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Dispatches from Baltimore: Black History is America’s History

February 26, 2019

Written by Karsonya Wise Whitehead, originally published in the Afro newspaper 2/16/19

Growing up in Washington, DC, in a small all-black community full of teachers and pastors and government workers, I learned early on that Black history is America’s history and it is American history. There were days when my father and his friends would interrupt our game of Freeze Tag or Simon Says to teach us about our history. We were told, more than once, that our history did not begin and end with slavery. Africans arrived in this country and worked as indentured servants, just like everyone else. We were taught that the Christopher Columbus “1492 Arrival Story” was a lie and that as black people, we were a part of the 1619 legacy. It was not until I was a college student, majoring in history, that I finally began to make the connections between 1619 and the beginning of the Black American history story.

It was in late August 1619, at Point Comfort, on the James River, that the first 20 Africans arrived on the shores of this country aboard the White Lion, an English ship. They were sold in exchange for food and later transported to Jamestown, where they were placed on indentured servant contracts. Given that Virginia’s General Assembly had not yet worked out the terms for what constituted enslavement in the colony, it is likely that they received the same rights, duties, privileges, responsibilities, and punishments as white indentured servants. Five years later, in 1624, two of the people from that ship, Anthony and Isabella, had a son, William Tucker, who was the first person of African ancestry born in the 13 British Colonies. Although very little is known about his life, records suggest that he was born at Fort Monroe, baptized in Jamestown, and named after Captain William Tucker, who held his parents’ indentured contracts.

When I first read through the research, I was reminded of what my father used to always tell us, Black History is American History. It has been 400 years since Black people arrived in this country and we are at a moment where we must pause to reflect on what it means to be the descendants of people who survived being born black in this country. We have survived four hundred years of constant brutal attacks on our blackness. We have endured four hundred years of degradation, humiliation, pain, death, and fear. And, yet, we are still here. They did not break us. They did not stop us. They did not erase us. They did not kill our joy, our faith, and our absolute belief in justice. We survived, and it is not because of magic; it is because we come from people who chose every single day to survive.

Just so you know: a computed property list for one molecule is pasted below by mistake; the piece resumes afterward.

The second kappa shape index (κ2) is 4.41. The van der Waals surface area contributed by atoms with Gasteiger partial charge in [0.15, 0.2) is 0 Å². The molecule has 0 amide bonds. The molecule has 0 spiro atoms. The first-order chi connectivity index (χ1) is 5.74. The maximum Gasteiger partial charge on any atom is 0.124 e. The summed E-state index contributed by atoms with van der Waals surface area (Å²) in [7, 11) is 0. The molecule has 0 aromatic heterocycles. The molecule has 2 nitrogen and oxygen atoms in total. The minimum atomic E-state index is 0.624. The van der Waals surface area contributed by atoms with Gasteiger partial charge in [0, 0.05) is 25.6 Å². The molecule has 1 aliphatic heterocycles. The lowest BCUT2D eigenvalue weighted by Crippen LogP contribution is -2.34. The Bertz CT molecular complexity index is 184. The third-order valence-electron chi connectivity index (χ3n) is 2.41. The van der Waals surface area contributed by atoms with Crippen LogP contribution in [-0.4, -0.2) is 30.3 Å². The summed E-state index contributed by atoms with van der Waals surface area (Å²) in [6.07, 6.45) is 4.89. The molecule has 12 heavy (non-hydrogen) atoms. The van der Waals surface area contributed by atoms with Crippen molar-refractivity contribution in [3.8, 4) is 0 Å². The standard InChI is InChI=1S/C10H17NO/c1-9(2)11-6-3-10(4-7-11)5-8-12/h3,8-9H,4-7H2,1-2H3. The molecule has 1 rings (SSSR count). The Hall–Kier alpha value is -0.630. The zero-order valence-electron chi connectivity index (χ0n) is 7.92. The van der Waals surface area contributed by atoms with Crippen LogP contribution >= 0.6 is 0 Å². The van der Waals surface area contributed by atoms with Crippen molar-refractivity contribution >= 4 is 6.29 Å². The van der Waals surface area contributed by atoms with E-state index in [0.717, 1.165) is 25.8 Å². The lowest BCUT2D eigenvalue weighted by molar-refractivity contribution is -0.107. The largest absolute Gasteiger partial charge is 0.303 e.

We are here at a moment that will define us, where we have to decide who we want to be, what do we want to be remembered for, and how do we want to contribute to this current movement for humanity. We are witnessing a moment, during a week of what would have been Trayvon Martin’s 24th birthday, that Black Lives Matter is actively being taught in the classroom while Virginia Governor Ralph Northam defends his use of wearing blackface. It is a week where Stacey Abrams became the first black woman to give a Democratic rebuttal to our nation’s first whitelash president. It is a moment where we are dealing with the reality that across the country unarmed black people are still being shot by the police while right here in Baltimore, our homicide numbers within the Black Butterfly neighbors are slowly inching up.

Frederick Douglass once said, that Black people watered the soil of America with their tears, nourished it with their blood, and tilled it with their hands. As a Black woman, it makes me proud to realize and understand that we helped to build this country and we are one of the reasons why it is so great. Ninety-three years ago, Carter G. Woodson launched Negro History Week, as a time to remember and teach about Black history. In 1976, it was expanded to a month and became an internationally recognized time of celebration. I grew up celebrating Black History Month in February and being taught Black history from March to January. As both a supporter and a critic of Black History Month, I hold fast to the hope that one day we will not need a designated month to remind people of who we are but that people will recognize that Black History is American History. And as such, it should be regularly taught in the schools, around the dinner tables, on long drives across the country, and in the middle of Fortnight games and Netflix challenges. This is how we rise, how we move forward, and how we honor those who made a decision to survive so that we could thrive.

Karsonya Wise Whitehead (; Twitter: @kayewhitehead) is the #blackmommyactivist and an associate professor of communication and African and African American studies at Loyola University Maryland. She is the host of “Today With Dr. Kaye” on WEAA 88.9 FM and the author of the forthcoming “Dispatches from Baltimore: The Birth of the Black Mommy Activist.” She lives in Baltimore City with her husband and their two sons.

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